photoshop creative
Oct
20

Work with colour and texture

Posted in:
Tips & Tutorials, by Mark White
October 20, 2016

Give your composites the video game look using lighting effects, layers, textures and adjustments adding intensity and drama

final

1. Clean mask

step1

The key to any great composite is having a very clean mask. There are many ways to mask an object or person. Always add a layer mask so you can use black to remove and white to add back. A pen tablet comes in handy. Take your time. You want to make sure you don’t have a black edge around your mask. You want your edges to blend into the background just as they would if it weren’t a composite. If you make a mistake, just switch your brush to white and paint it back in.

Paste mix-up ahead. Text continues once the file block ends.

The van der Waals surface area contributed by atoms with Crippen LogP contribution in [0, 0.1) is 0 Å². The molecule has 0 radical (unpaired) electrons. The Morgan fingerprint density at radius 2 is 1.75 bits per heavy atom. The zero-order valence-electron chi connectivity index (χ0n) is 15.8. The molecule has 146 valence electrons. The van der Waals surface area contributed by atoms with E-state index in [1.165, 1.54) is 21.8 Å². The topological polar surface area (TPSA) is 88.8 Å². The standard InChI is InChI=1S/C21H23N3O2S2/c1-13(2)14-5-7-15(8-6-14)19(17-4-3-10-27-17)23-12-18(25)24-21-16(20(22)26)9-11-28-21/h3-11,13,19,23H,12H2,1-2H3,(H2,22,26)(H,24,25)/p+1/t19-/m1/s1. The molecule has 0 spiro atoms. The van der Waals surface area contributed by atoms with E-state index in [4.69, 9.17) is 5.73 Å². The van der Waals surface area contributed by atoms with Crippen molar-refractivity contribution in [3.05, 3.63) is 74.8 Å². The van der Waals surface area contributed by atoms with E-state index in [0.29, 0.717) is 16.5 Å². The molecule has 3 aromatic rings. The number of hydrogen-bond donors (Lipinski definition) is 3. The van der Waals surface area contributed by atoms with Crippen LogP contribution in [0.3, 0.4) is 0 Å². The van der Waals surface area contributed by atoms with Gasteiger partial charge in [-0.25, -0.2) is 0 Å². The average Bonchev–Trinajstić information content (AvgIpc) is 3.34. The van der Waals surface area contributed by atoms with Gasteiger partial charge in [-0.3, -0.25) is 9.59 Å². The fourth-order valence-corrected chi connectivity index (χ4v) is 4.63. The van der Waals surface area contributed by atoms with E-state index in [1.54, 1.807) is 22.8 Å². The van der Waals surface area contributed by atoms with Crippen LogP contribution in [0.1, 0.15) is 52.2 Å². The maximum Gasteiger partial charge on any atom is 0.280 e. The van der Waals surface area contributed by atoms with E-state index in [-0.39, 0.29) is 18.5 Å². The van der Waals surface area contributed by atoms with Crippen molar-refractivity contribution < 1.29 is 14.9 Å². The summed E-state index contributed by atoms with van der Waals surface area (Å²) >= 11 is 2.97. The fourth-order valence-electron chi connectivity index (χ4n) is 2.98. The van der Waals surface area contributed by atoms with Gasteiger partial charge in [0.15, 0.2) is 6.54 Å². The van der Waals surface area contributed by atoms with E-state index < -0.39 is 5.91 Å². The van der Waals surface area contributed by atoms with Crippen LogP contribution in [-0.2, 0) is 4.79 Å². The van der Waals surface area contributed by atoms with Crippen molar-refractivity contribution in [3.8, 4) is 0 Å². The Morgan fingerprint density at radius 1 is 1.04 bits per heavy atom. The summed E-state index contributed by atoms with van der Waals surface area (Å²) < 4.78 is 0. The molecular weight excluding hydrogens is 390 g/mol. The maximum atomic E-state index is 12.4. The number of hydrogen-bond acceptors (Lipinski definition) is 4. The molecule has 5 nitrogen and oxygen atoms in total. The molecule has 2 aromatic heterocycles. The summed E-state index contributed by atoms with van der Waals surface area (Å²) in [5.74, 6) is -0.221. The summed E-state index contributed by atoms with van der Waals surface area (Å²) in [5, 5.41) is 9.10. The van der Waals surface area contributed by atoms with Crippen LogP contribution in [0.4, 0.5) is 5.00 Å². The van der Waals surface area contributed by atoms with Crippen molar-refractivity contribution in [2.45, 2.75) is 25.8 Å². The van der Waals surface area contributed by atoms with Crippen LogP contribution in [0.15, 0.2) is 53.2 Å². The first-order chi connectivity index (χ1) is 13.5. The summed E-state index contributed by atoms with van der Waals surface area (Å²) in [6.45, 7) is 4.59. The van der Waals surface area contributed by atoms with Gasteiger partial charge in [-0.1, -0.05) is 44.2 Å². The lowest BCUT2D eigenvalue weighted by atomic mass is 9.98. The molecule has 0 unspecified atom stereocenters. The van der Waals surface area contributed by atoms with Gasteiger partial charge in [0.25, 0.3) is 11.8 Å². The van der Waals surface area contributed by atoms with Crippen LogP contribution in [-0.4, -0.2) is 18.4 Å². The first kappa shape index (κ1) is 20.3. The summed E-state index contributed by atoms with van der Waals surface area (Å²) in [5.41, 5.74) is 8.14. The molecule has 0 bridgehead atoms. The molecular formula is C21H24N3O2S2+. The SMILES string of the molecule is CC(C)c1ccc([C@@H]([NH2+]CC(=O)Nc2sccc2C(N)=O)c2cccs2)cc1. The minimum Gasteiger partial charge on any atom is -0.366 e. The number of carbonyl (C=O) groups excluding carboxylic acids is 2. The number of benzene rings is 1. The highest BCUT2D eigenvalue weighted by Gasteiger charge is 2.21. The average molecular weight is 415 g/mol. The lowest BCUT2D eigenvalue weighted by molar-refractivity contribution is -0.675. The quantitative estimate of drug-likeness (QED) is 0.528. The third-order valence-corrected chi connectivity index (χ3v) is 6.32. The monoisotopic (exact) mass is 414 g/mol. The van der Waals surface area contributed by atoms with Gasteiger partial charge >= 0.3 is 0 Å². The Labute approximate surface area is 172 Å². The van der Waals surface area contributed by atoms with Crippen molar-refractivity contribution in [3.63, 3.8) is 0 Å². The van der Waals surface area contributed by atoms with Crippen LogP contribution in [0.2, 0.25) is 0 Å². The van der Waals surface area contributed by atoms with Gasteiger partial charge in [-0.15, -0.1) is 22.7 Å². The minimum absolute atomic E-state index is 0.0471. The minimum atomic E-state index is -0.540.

2. Photography tip

step2

If you are shooting your own images, it is always good to think about post-production while at the photo shoot. Shooting a clear mask while using strobes can sometimes cause unwanted reflections that can add extra time to the editing process. By simply grabbing a shot of the face without the mask, you can place it on top of the mask in a separate layer. Simply bringing down the Opacity of the face layer will allow you to add some details back into the face and eyes while still giving the appearance they are behind the mask. Make sure that the eyes line up and the scale matches the underlying layer. You can Transform and Warp if needed.

3. Adding detail

step3